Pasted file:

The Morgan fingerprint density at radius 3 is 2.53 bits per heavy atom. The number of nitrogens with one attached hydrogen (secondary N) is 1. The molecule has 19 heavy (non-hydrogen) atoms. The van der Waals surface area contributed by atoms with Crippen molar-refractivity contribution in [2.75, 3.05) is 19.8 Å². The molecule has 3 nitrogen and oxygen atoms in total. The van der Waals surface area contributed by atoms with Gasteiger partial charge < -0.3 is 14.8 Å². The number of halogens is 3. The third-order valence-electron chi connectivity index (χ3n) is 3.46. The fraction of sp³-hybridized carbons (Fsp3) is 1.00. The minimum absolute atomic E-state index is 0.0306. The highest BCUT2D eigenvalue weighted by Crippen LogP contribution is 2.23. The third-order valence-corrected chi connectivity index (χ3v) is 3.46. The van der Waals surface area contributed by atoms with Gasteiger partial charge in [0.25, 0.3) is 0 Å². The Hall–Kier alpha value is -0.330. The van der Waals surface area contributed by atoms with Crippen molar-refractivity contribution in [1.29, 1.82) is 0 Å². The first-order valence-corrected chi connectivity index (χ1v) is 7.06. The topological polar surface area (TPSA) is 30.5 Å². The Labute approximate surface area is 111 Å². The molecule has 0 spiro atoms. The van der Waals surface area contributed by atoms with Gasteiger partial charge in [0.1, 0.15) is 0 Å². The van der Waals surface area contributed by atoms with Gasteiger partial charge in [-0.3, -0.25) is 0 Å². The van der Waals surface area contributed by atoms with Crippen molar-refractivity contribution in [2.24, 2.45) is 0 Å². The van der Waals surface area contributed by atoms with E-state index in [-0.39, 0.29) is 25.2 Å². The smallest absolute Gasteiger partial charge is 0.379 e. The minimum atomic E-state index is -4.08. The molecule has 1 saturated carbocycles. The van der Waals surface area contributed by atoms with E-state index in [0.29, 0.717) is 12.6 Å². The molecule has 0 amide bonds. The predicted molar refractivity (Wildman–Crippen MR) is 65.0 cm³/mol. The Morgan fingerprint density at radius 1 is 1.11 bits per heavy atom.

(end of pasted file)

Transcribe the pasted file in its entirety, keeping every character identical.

The Morgan fingerprint density at radius 3 is 2.53 bits per heavy atom. The number of nitrogens with one attached hydrogen (secondary N) is 1. The molecule has 19 heavy (non-hydrogen) atoms. The van der Waals surface area contributed by atoms with Crippen molar-refractivity contribution in [2.75, 3.05) is 19.8 Å². The molecule has 3 nitrogen and oxygen atoms in total. The van der Waals surface area contributed by atoms with Gasteiger partial charge < -0.3 is 14.8 Å². The number of halogens is 3. The third-order valence-electron chi connectivity index (χ3n) is 3.46. The fraction of sp³-hybridized carbons (Fsp3) is 1.00. The minimum absolute atomic E-state index is 0.0306. The highest BCUT2D eigenvalue weighted by Crippen LogP contribution is 2.23. The third-order valence-corrected chi connectivity index (χ3v) is 3.46. The van der Waals surface area contributed by atoms with Gasteiger partial charge in [0.25, 0.3) is 0 Å². The Hall–Kier alpha value is -0.330. The van der Waals surface area contributed by atoms with Crippen molar-refractivity contribution in [1.29, 1.82) is 0 Å². The first-order valence-corrected chi connectivity index (χ1v) is 7.06. The topological polar surface area (TPSA) is 30.5 Å². The Labute approximate surface area is 111 Å². The molecule has 0 spiro atoms. The van der Waals surface area contributed by atoms with Gasteiger partial charge in [0.1, 0.15) is 0 Å². The van der Waals surface area contributed by atoms with Gasteiger partial charge in [-0.3, -0.25) is 0 Å². The van der Waals surface area contributed by atoms with Crippen molar-refractivity contribution in [2.24, 2.45) is 0 Å². The van der Waals surface area contributed by atoms with E-state index in [-0.39, 0.29) is 25.2 Å². The smallest absolute Gasteiger partial charge is 0.379 e. The minimum atomic E-state index is -4.08. The molecule has 1 saturated carbocycles. The van der Waals surface area contributed by atoms with E-state index in [0.29, 0.717) is 12.6 Å². The molecule has 0 amide bonds. The predicted molar refractivity (Wildman–Crippen MR) is 65.0 cm³/mol. The Morgan fingerprint density at radius 1 is 1.11 bits per heavy atom.